Secretary of State Cyrus R. Vance said today that if the Soviet Union seeks to eliminate advanced U.S. nuclear weapons bases in Europe it will alter the entire basis of strategic arms limitation talks.

Vance speaking on the plane that brought him here from London, where he briefed British ministers on his talks in Moscow this week, confirmed that Soviet Foreign Minister Andrei Gromyko had raised the question of removing Europe-based U.S. nuclear weapons.

"If they should pursue that idea then it would change the whole basis of strategic arms limitation talks," he said.

"In the past, as you know, the question of forward-based systems, and the Soviet equivalent . . . has never been included. If this were to be interjected into these SALT talks it would be a total change from the past."

At Vladivostok in 1974, President Ford and Soviet leader Leonid Brezhnev agreed that the question of U.S. forward-based systems, referring mainly to U.S. atomic-equipped fighter-bombers and tactical rockets in Europe, would not be a topic for negotiation in the Soviet-American strategic arms talks.

Gromyko said at a Moscow press conference yesterday that the American position, as it emerged from the talks, had completely justified the Soviet Union in raising the question of liquidating U.S. advanced bases.

Referring to the U.S. proposal to reduce the number of nuclear warheads on each side, Gromyko asked, "What has changed since Vladivostok? What dictates such a revision of the accords reached earlier? Nothing."

Then, complaining that the Soviet position was put in a destorted way to the U.S. public, he declared, according to the official Tass news agency:

"In the light of the latest American proposals, we have the right to raise the question of liquidating (U.S. strategic bases in Europe and other areas), atomic submarines, bombers, and other vehicles capable of carrying nuclear arms. This is required by our security interests."

Gromyko did not specify the bases he had in mind. The United States has a substantial nuclear weapons stockpile in Europe, with eases in West Germany, Britain and elsewhere, and a strong naval force in the Mediterranean.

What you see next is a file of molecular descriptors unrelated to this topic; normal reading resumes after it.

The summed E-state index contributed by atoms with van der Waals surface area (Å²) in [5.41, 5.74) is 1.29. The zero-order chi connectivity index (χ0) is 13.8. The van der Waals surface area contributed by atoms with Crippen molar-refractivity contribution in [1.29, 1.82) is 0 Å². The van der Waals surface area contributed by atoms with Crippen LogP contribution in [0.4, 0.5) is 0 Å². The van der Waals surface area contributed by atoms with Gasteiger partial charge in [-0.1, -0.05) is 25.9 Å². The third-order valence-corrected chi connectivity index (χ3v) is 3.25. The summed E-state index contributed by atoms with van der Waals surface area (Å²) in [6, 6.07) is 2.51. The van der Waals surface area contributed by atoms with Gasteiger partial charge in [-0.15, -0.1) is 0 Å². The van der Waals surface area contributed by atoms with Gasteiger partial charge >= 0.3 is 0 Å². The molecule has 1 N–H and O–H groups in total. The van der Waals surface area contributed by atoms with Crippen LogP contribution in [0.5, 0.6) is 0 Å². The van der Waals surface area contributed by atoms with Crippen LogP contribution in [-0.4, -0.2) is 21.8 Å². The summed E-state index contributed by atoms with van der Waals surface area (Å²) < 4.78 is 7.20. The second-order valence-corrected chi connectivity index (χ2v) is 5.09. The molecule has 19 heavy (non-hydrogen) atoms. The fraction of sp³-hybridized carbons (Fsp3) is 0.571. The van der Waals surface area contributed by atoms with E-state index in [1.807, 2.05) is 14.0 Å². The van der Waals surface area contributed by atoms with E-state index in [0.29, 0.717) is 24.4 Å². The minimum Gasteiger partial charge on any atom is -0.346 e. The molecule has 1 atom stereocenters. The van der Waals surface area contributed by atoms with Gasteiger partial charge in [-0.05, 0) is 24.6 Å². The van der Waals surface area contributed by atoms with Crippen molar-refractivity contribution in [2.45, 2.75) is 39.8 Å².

Vance acknowledged today that the American-proposed reduction in heavy rockets would lessen the Soviet advantage in that area. Gromyko objected specifically to that proposal.

At the same time, Vance said, the United States sought to balance that by cutting its own arsenal of warheads, in which there was a considerable American lead.

"If you take a look at the overall package, it is balanced and fair." Vance said.

Asked if he thought Moscow was trying to test the Carter Administration, he said he did not know.

He flew here from London to brief French President Valery Giscard D'Estaing Saturday on the Moscow talks.

Several U.S. officials said they had anticipated that neither American proposal would be immediately acceptable, but they had thought there would have been some discussion if not counter-suggestions.

One U.S. proposal called for major reductions in the nuclear arsenals of both the Soviet Union and the United States while the other called for a quick and limited agreement, but excluding the sophisticated U.S. cruise missile.

Gromyko said exclusion of the cruise missile was the reason for rejecting the second proposal. He said the comprehensive proposal was not, as claimed, a "broad program of disarmament."